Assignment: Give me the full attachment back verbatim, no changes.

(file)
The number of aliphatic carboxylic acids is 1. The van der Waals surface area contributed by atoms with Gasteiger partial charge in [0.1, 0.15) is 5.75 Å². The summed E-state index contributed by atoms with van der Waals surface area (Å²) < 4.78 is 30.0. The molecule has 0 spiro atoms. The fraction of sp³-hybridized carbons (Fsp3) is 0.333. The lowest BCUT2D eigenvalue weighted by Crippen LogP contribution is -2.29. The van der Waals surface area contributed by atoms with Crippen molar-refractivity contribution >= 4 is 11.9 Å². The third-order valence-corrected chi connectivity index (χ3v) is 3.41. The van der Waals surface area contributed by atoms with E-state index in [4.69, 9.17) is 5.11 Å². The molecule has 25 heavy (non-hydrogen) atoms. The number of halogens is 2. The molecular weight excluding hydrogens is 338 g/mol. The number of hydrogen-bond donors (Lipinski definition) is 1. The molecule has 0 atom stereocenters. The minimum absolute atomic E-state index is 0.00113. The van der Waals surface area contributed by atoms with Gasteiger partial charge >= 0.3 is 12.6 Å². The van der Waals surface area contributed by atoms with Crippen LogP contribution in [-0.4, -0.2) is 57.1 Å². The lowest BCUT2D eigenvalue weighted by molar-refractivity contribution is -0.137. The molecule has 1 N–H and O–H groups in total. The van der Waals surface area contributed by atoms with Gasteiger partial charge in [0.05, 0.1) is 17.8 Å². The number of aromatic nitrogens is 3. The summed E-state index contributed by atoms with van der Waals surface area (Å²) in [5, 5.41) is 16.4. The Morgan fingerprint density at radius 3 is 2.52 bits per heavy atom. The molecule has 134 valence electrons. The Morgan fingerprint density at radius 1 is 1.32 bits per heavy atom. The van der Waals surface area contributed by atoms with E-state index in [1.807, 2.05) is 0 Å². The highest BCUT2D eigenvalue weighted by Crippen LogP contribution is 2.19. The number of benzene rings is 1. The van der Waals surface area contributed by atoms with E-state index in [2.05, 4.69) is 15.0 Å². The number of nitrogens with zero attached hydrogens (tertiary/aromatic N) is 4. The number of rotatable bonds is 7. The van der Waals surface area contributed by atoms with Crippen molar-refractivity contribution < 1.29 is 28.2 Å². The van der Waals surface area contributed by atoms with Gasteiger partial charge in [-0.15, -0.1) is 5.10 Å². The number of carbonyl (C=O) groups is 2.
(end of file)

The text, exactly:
The number of aliphatic carboxylic acids is 1. The van der Waals surface area contributed by atoms with Gasteiger partial charge in [0.1, 0.15) is 5.75 Å². The summed E-state index contributed by atoms with van der Waals surface area (Å²) < 4.78 is 30.0. The molecule has 0 spiro atoms. The fraction of sp³-hybridized carbons (Fsp3) is 0.333. The lowest BCUT2D eigenvalue weighted by Crippen LogP contribution is -2.29. The van der Waals surface area contributed by atoms with Crippen molar-refractivity contribution >= 4 is 11.9 Å². The third-order valence-corrected chi connectivity index (χ3v) is 3.41. The van der Waals surface area contributed by atoms with E-state index in [4.69, 9.17) is 5.11 Å². The molecule has 25 heavy (non-hydrogen) atoms. The number of halogens is 2. The molecular weight excluding hydrogens is 338 g/mol. The number of hydrogen-bond donors (Lipinski definition) is 1. The molecule has 0 atom stereocenters. The minimum absolute atomic E-state index is 0.00113. The van der Waals surface area contributed by atoms with Gasteiger partial charge >= 0.3 is 12.6 Å². The van der Waals surface area contributed by atoms with Crippen LogP contribution in [-0.4, -0.2) is 57.1 Å². The lowest BCUT2D eigenvalue weighted by molar-refractivity contribution is -0.137. The molecule has 1 N–H and O–H groups in total. The van der Waals surface area contributed by atoms with Gasteiger partial charge in [0.05, 0.1) is 17.8 Å². The number of aromatic nitrogens is 3. The summed E-state index contributed by atoms with van der Waals surface area (Å²) in [5, 5.41) is 16.4. The Morgan fingerprint density at radius 3 is 2.52 bits per heavy atom. The molecule has 134 valence electrons. The Morgan fingerprint density at radius 1 is 1.32 bits per heavy atom. The van der Waals surface area contributed by atoms with E-state index in [1.807, 2.05) is 0 Å². The highest BCUT2D eigenvalue weighted by Crippen LogP contribution is 2.19. The number of benzene rings is 1. The van der Waals surface area contributed by atoms with E-state index in [2.05, 4.69) is 15.0 Å². The number of nitrogens with zero attached hydrogens (tertiary/aromatic N) is 4. The number of rotatable bonds is 7. The van der Waals surface area contributed by atoms with Crippen molar-refractivity contribution < 1.29 is 28.2 Å². The van der Waals surface area contributed by atoms with Gasteiger partial charge in [-0.15, -0.1) is 5.10 Å². The number of carbonyl (C=O) groups is 2.